Which leads me to a very important point: As sweet as the game is, there’s one glaring problem. The issue? The timing of the release is really, really bad. When you release a game, you should look to see if another competitor is releasing a similar game within a month or two of your title. You never want to make consumers choose against an established franchise, especially when this game – aside from the level ups and wild ending – emulates Gears of War in sooooooo many ways. The chainsaw kills and executions are a dead giveway.
Sadly, I see the genius in this game. I really enjoyed playing through it, but due to the timing of the release – and the simple fact it really brings nothing new to the table for gamers, it’s a title that will forever be in the shadow of Gears 3.
Pray for a redeployment, Space Marine.
The verdict? 7.5 (out of 10)
Dead Island: Special Edition
Developed by: Techland
Published by: Deep Silver
Available on: PC, PS3, Xbox 360
Rating: M (for Mature)
Price: $59.99 Standard Edition and Special Edition, $49.99 for PC
Anyone who knows me knows how much history zombies and I have. I have learned more in my short time here on the 3rd rock about zombies than I care to ponder on. Not only are zombies the reason for my sole entry in wikipedia at the moment - http://en.wikipedia.org/wiki/Left_4_Dead_2 - but they have this unreal following. Why do they rock? They are undead folks who are sick and want to make YOU sick. Kinda like children who want to make their parents the host lol.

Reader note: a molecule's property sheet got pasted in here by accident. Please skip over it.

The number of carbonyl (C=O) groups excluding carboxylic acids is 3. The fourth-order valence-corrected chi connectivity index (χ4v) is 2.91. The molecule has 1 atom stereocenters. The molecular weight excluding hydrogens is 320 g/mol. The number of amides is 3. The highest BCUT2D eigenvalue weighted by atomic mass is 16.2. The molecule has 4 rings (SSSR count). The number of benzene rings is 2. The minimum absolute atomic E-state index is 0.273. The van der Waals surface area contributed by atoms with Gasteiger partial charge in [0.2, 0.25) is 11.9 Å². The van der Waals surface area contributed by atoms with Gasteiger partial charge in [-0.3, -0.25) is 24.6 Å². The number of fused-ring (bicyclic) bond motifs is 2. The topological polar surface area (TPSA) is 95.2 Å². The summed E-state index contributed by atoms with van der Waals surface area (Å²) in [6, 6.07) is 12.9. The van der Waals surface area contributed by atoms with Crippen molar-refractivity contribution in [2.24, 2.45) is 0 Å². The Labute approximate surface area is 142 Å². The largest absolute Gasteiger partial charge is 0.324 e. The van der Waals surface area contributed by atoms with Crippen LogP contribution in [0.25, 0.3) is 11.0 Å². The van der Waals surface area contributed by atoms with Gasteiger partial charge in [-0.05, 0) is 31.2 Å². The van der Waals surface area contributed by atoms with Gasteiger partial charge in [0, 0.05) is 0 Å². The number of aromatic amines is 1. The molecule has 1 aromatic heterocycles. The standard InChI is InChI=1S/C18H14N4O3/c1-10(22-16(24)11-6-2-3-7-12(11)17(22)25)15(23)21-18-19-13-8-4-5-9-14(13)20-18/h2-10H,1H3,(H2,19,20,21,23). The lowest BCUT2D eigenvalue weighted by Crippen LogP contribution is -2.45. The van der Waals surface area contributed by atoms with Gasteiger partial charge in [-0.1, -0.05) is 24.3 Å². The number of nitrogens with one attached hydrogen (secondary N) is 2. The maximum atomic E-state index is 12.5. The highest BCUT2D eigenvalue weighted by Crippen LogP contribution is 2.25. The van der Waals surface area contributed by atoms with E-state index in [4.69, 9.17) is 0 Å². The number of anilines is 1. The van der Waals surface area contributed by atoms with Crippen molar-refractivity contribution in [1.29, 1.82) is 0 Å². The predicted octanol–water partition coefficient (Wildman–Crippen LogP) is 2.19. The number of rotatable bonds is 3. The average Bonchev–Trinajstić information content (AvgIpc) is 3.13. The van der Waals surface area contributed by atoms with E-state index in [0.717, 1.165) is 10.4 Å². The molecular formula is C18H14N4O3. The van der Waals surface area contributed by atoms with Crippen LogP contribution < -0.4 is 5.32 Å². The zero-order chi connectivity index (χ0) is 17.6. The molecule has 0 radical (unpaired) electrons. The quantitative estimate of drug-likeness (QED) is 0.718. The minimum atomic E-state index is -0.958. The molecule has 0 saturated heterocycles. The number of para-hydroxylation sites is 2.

Developed by Techland and published by Deep Silver, Dead Island gathered serious attention with this trailer.
With the attention and hype surrounding this video game, which will become a movie, I was hoping that the game would deliver half of what that killer trailer revealed. It did, but Houston, we have a problem.
The game starts off with players able to choose a survivor. There's an ex-athlete, an assasin, an ex-cop and a washed-up rapper who looks an awful lot like Bubb Rubb (The Whistles go WOO-WOO Bubb Rubb) sans Lil Sis. Each player represents a different skill class. Choose wisely - it could come back to haunt you later.
You wake up after a wild party to an empty hotel in an exotic locale. As you wander the dark, empty hallways, you see a body fall from several floors above you. Yikes! Then, you end up getting chased by a horde - yepp - a horde of undead Tea Party zombies - sorry, wrong review - zombies who will kill you if you don't follow instructions. This is where the game gets really, really interesting.
You wake up in a lifeguard station and the man who saved you starts asking you to do fetch missions. This is the where the beauty of Dead Island shines through. It's somewhat open sandbox and you can spend your time, at your own pace, looting and relooting honey pots (the respawns are wicked) and finishing the game quickly, or taking the M4d Ski11z approach and investing over 43 hours into the game.
If you do opt to advance, most missions will advance you a level or close to it. Each level unlocks neater weapons to use. When you start off, you have a few basic tools - a rusty pipe, a paddle - but later levels, you are welding fireman axes, heavy pistols and my personal fave, the Ripper mod, that combines a baseball bat, a battery and circular blade for a bloody mavelous time.
The graphics look ok, well, the ones you interact with. Make no mistakes, the environments are impressive in the distance, but up close and personal, not so much. The enemies and undead look pretty good, though some of the zombies will surprise you when they jump out and scare you out of your seat.